NEW YORK -- The Coca-Cola Co. plans to acquire the North American operations of its largest bottler in a move that mirrors similar deals by its main rival PepsiCo, as both try to gain more control of distribution to keep up with shoppers' changing tastes.
The deal calls for Coca-Cola to give up its 34 percent stake in Coca-Cola Enterprises Inc., worth $3.4 billion, and assume $8.88 billion in debt.
In a separate deal, Coca-Cola will sell its own Norwegian and Swedish bottling operations to Coca-Cola Enterprises for $822 million. Coca-Cola Enterprises also gets an option to buy Coca-Cola's 83 percent stake in its German bottling operations.
Coca-Cola Enterprises shareholders will get one share of a new Coca-Cola Enterprises company focused only on European bottling and will get a one-time $10-per-share payment. The company plans to issue debt to finance this payment and the European acquisition.
The deals are expected to close in the fourth quarter. Coca-Cola said it has halted share buybacks so far this fiscal year as a result of the deal and doesn't plan to buy back any more shares until the deal closes.
Following the deal, Coca-Cola will control about 90 percent of the bottling of its products in North America.
Coca-Cola said it expects cost savings of $350 million over four years and that the acquisition will add to earnings per share by 2012.
CEO Muhtar Kent has pledged strong growth, targeting a doubling of revenue to $200 billion by 2020. He told investors Thursday that the deal helps the company achieve that.
"Our franchise system cannot remain static. We have to create the next generation of high-return opportunities," he said.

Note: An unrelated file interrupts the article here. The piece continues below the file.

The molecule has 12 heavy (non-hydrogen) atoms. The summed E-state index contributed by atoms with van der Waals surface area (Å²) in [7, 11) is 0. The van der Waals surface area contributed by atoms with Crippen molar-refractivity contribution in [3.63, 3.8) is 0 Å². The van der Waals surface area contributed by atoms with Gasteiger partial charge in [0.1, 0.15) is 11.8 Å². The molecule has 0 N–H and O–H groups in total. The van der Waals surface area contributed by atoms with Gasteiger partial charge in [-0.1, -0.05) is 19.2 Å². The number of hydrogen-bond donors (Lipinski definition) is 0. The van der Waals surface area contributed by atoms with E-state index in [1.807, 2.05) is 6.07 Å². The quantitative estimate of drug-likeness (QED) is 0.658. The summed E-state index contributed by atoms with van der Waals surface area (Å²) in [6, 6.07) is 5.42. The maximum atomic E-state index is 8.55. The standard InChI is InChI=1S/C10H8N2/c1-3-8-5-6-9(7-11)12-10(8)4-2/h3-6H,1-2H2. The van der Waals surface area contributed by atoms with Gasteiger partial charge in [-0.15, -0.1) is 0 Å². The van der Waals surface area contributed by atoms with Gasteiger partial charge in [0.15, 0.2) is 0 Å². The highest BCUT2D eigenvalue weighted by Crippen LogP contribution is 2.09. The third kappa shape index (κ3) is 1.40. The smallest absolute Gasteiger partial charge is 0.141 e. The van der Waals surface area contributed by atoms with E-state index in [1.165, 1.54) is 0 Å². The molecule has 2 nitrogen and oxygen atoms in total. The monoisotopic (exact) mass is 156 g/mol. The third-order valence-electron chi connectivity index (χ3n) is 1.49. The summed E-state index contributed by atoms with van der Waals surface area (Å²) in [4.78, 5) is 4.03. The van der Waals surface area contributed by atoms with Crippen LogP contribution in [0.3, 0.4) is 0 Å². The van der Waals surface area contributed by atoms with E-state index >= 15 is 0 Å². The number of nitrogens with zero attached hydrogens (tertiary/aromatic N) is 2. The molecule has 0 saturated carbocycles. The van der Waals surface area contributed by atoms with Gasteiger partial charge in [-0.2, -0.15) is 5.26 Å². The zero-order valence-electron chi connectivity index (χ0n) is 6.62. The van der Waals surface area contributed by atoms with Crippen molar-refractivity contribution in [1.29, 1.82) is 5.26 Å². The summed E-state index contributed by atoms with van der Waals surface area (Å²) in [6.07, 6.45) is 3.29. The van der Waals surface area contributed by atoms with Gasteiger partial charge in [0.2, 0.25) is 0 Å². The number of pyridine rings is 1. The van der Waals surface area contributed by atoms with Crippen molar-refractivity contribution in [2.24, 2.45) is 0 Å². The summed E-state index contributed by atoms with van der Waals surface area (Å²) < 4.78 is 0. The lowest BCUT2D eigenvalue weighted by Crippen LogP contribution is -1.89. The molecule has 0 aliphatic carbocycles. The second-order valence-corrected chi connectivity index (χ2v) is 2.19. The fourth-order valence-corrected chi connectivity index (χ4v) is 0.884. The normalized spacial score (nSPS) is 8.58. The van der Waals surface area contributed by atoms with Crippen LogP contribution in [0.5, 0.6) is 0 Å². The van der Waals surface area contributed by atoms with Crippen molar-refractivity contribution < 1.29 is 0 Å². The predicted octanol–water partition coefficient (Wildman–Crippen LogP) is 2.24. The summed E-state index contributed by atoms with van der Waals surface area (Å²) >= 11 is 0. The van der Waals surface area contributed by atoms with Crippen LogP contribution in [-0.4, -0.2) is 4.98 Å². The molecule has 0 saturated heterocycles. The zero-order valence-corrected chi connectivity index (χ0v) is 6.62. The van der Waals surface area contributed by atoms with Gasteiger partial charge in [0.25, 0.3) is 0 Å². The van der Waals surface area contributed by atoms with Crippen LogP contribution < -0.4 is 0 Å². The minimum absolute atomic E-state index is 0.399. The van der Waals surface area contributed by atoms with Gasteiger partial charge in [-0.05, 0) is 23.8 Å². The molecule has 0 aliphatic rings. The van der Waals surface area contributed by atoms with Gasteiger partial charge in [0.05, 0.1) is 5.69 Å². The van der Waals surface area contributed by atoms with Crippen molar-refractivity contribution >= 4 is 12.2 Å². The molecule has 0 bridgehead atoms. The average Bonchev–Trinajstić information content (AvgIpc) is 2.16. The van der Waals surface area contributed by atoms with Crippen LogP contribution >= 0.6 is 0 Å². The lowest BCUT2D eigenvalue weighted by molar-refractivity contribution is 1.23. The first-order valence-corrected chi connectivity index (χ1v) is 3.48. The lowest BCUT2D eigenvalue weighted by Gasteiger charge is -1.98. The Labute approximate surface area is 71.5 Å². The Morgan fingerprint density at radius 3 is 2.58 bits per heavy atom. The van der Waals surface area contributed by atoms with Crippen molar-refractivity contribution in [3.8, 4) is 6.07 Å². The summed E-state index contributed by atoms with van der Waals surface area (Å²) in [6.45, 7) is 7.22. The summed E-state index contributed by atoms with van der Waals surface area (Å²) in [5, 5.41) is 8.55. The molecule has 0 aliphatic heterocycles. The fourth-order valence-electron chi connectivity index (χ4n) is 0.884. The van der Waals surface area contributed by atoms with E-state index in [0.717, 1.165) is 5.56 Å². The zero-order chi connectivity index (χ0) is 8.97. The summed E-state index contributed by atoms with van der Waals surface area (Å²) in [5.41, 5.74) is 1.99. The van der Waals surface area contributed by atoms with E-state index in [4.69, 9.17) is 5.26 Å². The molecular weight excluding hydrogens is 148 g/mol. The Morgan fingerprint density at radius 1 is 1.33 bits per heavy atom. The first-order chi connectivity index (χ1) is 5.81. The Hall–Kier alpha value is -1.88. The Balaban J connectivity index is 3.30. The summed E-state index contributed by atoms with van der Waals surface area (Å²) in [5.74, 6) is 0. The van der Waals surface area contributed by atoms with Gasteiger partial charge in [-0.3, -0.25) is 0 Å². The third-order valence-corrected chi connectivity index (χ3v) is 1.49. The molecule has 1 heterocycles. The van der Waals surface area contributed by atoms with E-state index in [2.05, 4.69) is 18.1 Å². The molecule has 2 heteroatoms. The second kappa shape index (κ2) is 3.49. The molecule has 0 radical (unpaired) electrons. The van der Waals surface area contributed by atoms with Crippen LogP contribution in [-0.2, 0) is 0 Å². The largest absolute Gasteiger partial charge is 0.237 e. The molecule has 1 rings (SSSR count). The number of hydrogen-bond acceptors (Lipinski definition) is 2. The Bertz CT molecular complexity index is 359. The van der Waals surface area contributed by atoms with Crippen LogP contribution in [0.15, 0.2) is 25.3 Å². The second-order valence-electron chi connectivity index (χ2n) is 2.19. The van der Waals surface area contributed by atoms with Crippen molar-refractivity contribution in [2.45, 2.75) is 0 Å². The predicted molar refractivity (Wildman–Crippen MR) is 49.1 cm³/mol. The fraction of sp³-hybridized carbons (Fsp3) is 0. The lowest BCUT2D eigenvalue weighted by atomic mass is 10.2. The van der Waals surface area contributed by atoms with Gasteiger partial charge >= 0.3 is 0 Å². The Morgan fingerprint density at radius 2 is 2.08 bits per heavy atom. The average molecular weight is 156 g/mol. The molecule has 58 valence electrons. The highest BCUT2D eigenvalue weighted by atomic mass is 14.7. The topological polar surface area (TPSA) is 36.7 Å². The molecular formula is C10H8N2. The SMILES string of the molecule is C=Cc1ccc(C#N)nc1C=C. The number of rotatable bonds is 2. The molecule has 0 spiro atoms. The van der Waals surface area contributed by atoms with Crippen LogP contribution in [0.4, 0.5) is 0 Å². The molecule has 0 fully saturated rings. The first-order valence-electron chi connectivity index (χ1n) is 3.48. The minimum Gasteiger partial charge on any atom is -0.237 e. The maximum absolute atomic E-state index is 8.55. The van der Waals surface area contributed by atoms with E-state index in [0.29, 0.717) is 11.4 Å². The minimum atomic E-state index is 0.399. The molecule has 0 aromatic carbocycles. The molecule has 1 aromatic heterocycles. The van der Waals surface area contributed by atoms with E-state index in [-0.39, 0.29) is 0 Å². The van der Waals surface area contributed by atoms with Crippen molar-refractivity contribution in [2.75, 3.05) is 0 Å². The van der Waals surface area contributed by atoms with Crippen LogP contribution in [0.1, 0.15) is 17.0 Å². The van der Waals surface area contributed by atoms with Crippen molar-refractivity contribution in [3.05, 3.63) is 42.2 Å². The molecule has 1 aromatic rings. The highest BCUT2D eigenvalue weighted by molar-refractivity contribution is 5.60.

PepsiCo announced in August it would buy its two biggest bottlers for $7.8 billion, and estimated it would see savings of $400 million, though analysts predict figures possibly double that.
Coca-Cola and Pepsi in recent decades have mostly not distributed the drinks themselves. They come up with product ideas and sell concentrate to bottlers, who then make and distribute the products to stores, controlling much of the fate of new drinks.
But now they're changing this structure as they deal with shrinking demand for soft drinks in the world's largest beverage market as people cut spending or switch to juices and teas. Owning bottlers means the drink makers can react more quickly to people's tastes and cut down on costs.
PepsiCo's deal to buy its two largest North American bottlers, a move first announced in August, is expected to close by the end of the month.
Thursday's move is a reversal for Coca-Cola, which in the wake of the PepsiCo deal defended its system, saying it lets it focus on its brands.
Coca-Cola "couldn't sit back" while PepsiCo remade its business, said Bill Pecoriello, an analyst who heads ConsumerEdge Research LLC. He told investors in a note the move is the right strategy for Coca-Cola.
But PepsiCo loses some of its advantage now, since it won't be the only company doing this. Still the company will get extra benefit from its own deal because it will be marketing its Frito-Lay snack business more closely with its beverages in stores.
Coca-Cola Enterprises shares rocketed $5.91, or 31 percent, to $25.09 in morning trading Thursday, setting new 52-week highs. Coca-Cola shares fell $2.04, or 3.7 percent, to $53.12.
Both companies are based in Atlanta.